Brain surgery. Assault weapons in the bed of a pickup truck. Sophia Loren at the Oscars. Rilke, Rodin, and the craters of the moon. Recovery and disintegration. Monkeys stealing an egg outside a temple in Kathmandu. Brushing teeth bloody on long car rides under blue skies. Pain, ours and what we bring to others. Wildfires in southern California. Rats in Texas. Childhood abuse. Dreams of tigers and blackout nights. The sweetness of mangoes. A son born into a shadowy hospital room. Love. Joy.
In Feverland, Alex Lemon has created a fragmented exploration of what it means to be a man in the tumult of twenty-first-century America—and a harrowing, associative memoir about how we live with the beauties and horrors of our pasts. How to move forward, Lemon asks, when trapped between the demons of one’s history and the angels of one’s better nature? How to live in kindness—to become a caring partner and parent—when one can muster very little such tenderness for oneself? How to be here, now? How to be here, good?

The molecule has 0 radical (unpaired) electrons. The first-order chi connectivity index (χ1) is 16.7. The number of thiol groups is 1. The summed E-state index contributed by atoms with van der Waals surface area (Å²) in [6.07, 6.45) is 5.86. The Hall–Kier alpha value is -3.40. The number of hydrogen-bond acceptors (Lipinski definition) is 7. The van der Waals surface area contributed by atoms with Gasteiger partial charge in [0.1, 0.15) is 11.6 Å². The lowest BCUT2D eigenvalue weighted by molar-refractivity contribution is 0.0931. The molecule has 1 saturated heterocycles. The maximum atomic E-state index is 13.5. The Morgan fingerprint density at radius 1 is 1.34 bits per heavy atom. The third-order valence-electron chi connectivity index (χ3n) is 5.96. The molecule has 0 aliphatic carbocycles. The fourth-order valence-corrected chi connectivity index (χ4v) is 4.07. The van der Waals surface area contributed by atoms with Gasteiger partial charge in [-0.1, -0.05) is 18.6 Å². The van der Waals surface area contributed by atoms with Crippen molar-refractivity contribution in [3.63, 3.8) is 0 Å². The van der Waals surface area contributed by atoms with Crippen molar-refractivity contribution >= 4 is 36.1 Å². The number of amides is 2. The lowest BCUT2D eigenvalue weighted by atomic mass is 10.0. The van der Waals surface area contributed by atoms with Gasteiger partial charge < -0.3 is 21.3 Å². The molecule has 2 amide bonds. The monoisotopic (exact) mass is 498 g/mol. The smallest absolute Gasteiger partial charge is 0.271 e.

Immersed in darkness but shot through with light, Feverland is a thrillingly experimental memoir from one of our most heartfelt and inventive writers.